The US unemployment rate, which dropped to a three-year low in April, appears to have levelled off. And in the week ahead, we’ll find out whether the lull has stalled the recovery of the US housing market. Housing, a broad barometer of the nation’s economy, has displayed signs of movement this year following a sluggish 2011. But if the US jobs situation worsens, the housing market could follow.
On July 17th, the NAHB/Wells Fargo Housing Market Index will gauge builder confidence. The index reached a five-year high in June, but its trajectory appeared to be levelling out. “Recent economic reports that have shown some weakening in the pace of recovery likely factored into the marginal gain,” NAHB Chief Economist David Crowe said in a statement.
On July 18th, the US Census Bureau will release data on housing starts. Building permits issued for privately owned homes increased 25% in May, compared with the same month a year ago.
On July 19th, another report will show whether buyers are still active in the existing home market. The National Association of Realtors will release June data. Sales of existing homes rose 9.6% in May compared with the same month a year ago.
The Federal Reserve, meanwhile, may also offer insight about US consumers. Chairman Ben Bernanke will testify before congressional banking and financial services committees on July 17th and 18th. The Fed is expected to keep its benchmark interest rate at almost zero until the middle of 2015 and may consider a new round of bond purchases.
Canada central bank action … or inaction
The Bank of Canada is expected to keep a key interest rate unchanged at 1% at its July 17th policy meeting, despite traders’ growing unease about the euro-zone debt crisis, the US economy’s sluggish recovery and a slowdown of growth in emerging economies, Bloomberg projected.
The European Central Bank recently cut its main interest rates, taking the benchmark to a record low of 0.75% and the deposit rate to zero, and is prepared to make further cuts to maintain price stability.
Traders are increasingly buying into secure currencies such as the Japanese yen and the Swiss franc. The risk averseness pushed down the value of the Canadian dollar against the US dollar.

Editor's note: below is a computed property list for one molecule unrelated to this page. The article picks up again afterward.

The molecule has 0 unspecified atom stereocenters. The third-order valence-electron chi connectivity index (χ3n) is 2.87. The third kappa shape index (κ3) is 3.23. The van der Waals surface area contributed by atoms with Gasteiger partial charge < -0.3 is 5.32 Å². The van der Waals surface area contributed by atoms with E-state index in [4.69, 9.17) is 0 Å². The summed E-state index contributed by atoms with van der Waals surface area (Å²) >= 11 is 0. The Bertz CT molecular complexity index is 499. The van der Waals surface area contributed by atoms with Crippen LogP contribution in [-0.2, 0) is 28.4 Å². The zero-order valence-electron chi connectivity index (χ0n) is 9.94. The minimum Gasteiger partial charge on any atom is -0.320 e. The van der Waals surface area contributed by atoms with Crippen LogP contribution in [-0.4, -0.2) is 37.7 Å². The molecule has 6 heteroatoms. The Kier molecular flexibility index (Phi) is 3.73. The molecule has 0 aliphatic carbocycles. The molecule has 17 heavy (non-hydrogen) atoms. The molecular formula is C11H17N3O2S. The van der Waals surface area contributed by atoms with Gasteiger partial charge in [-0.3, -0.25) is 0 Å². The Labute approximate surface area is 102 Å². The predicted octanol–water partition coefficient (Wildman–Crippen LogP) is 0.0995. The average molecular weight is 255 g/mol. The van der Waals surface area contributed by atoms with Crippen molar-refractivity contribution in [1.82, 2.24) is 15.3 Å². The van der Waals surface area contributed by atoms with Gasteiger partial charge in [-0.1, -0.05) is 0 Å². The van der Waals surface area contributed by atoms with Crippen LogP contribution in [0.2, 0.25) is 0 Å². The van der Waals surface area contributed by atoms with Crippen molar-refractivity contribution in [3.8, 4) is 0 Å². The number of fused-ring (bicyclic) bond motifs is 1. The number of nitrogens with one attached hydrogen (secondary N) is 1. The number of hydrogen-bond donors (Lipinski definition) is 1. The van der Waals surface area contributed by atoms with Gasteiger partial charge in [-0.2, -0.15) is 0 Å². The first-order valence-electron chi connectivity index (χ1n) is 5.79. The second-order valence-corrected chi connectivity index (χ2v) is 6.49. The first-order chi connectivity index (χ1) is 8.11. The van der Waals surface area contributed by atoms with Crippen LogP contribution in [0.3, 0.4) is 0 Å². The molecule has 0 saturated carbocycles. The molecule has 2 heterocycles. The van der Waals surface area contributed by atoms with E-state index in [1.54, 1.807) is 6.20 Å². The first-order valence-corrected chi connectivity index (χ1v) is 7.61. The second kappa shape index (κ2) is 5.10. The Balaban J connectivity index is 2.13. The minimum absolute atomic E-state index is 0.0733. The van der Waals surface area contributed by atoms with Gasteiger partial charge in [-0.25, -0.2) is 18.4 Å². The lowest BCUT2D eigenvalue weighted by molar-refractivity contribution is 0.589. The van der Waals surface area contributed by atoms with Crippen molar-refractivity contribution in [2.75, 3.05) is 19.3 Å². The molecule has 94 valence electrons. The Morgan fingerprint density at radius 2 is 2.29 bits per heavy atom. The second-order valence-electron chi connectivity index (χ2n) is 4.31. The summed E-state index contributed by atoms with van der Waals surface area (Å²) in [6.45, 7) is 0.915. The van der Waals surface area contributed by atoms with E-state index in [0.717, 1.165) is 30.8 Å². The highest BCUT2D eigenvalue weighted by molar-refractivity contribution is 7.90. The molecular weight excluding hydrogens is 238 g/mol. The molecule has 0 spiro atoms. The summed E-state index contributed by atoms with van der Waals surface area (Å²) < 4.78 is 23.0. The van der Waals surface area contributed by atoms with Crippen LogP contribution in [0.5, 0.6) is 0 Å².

But Canada’s central bank isn’t likely to change its policy rate to boost Canadian currency, according to The Globe and Mail market review. A lower exchange rate has a stimulating effect on Canada’s export-heavy economy.
Convergence: Revenue recognition, leases
The US Financial Accounting Standards Board (FASB) and the International Accounting Standards Board (IASB) will discuss all of their remaining convergence projects as they meet together by videoconference and separately in their respective home locations of Norwalk, Conn., and London.
The convergence projects on revenue recognition, leases and financial instruments are on the agenda for joint meetings. The leases project could proceed to a directive for the staff to begin working on an exposure draft; revenue recognition issues to be discussed include clarifying the criteria for identifying separate performance obligations and distinct goods and services.
In a FASB-only meeting July 18th, the board will discuss impairment, and classification and measurement in the accounting for financial instruments project.
Topics for IASB-only discussions will include accounting for macro hedging and review of a staff analysis of an issue regarding IAS 28, Investments in Associates and Joint Ventures, pertaining to the application of an equity method when an associate/joint venture’s equity changes outside of comprehensive income.
Meetings will be held Monday, July 16th through Friday, July 20th.
Webcasts are available at the FASB and IASB websites.
—From CGMA Magazine staff reports.